Dhyana Yoga is one of the eight limbs of Astanga Yoga proposed by Sage Patanjali in his ‘Yoga Sutras’. The word ‘dhyai’ comes from Sanskrit, which means “to think of”. A popular form of Dhyana Yoga is the Kundalini Yoga. The Dhyana Yoga system is specifically described by Lord Sri Krishna in chapter 6 of the famous ‘Bhagavad Gita’, wherein he explains the key Yoga systems to his disciple, Arjuna in the battleground of Kurukshetra.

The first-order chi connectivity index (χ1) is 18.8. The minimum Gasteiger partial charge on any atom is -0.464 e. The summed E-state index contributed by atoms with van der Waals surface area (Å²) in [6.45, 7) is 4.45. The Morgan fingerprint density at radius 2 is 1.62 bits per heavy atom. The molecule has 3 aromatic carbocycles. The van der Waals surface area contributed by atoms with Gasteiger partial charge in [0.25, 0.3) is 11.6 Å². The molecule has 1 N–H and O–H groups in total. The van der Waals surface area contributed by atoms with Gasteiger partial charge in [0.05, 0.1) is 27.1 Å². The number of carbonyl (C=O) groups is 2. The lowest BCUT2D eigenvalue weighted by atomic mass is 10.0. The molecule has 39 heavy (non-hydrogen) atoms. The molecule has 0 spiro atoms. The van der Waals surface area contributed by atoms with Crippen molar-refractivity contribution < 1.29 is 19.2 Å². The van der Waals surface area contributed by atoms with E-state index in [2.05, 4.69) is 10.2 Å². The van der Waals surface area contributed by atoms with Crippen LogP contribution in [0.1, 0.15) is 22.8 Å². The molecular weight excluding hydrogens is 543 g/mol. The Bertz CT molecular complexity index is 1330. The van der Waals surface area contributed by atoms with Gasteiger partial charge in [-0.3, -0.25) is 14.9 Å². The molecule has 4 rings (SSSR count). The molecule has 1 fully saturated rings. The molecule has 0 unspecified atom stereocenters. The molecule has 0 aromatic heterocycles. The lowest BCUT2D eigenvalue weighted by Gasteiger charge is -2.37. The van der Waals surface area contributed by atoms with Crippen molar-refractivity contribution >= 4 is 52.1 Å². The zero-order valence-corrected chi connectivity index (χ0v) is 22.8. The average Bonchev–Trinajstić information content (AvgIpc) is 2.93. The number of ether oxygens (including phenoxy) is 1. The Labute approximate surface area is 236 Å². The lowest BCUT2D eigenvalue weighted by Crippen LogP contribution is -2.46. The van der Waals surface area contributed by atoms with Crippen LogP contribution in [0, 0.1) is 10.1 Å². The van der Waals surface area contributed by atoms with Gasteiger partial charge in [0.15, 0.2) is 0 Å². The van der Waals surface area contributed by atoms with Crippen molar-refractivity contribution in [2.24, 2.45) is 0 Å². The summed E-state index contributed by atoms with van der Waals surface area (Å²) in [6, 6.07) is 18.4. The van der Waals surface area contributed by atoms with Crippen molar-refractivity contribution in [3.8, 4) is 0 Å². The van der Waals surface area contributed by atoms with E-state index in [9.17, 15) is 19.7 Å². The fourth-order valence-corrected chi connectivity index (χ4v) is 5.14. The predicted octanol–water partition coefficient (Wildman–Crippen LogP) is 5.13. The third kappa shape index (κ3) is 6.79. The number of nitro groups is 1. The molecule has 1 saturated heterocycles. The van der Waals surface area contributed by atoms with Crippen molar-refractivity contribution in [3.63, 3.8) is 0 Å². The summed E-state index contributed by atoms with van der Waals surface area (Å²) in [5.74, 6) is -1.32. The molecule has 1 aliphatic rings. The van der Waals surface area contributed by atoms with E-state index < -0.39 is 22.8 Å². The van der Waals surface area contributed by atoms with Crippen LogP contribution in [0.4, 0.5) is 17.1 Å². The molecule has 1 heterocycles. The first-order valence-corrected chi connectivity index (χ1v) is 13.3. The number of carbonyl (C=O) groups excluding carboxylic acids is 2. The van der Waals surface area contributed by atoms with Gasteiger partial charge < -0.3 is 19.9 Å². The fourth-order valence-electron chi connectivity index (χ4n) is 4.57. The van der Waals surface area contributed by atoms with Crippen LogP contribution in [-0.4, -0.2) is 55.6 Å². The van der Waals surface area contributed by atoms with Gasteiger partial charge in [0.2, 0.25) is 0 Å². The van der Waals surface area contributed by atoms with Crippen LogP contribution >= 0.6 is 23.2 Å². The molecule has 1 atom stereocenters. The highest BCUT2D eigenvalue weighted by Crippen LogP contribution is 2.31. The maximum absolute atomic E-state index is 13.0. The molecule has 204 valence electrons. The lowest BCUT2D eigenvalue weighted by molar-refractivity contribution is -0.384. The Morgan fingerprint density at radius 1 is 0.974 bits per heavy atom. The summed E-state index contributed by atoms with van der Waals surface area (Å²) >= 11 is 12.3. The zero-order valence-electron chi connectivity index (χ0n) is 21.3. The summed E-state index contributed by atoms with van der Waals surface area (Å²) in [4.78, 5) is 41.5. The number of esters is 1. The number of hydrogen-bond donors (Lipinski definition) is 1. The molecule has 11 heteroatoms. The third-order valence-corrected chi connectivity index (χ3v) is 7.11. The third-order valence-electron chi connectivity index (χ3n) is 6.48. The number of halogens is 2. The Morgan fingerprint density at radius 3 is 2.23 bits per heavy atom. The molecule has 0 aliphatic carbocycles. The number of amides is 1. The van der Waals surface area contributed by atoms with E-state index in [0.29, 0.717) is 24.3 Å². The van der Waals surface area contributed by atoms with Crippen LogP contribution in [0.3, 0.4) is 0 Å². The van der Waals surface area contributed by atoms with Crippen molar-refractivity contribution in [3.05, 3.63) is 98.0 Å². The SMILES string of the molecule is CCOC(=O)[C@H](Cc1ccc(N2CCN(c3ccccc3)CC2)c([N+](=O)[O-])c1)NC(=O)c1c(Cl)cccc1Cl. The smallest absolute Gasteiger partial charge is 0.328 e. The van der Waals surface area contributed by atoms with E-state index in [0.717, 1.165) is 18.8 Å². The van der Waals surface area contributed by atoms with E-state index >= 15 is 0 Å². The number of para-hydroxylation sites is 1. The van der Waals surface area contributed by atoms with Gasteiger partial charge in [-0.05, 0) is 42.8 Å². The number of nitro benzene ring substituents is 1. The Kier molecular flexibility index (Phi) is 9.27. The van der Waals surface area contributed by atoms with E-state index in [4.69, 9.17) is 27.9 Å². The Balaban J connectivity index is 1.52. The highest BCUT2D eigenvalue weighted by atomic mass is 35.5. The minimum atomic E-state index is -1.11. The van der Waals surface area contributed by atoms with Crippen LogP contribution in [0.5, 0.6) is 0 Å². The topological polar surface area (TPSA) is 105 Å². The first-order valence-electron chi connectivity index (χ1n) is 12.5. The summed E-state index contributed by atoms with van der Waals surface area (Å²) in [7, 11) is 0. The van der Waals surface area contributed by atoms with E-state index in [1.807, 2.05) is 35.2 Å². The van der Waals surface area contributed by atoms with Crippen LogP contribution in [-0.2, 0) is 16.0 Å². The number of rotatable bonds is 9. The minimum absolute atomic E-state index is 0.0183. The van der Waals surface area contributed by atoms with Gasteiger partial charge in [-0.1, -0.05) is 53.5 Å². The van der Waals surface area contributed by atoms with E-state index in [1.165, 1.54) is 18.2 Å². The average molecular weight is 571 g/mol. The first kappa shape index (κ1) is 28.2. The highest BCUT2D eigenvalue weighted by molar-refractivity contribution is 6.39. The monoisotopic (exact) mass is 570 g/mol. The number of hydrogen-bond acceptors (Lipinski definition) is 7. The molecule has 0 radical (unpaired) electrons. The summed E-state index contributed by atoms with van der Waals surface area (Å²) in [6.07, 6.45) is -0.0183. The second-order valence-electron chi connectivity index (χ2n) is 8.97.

In the Ashtanga Yoga, Dhyana is practiced together with Dharana and Samadhi comprises the Samyama. In Dhyana, the mediator is not conscious of the act of meditation but is only aware that he exists (consciousness of being), and aware of the object of meditation.
There are different forms of Dhyana Yoga. The aim is to withdraw all senses from various objects of interest and focus on one object. Dhyana Yoga produces a state of calm. The main objective Dhyana Yoga is to cleanse the subconscious, develop concentration, clear the mind, and bring about various stages of unified unity with God.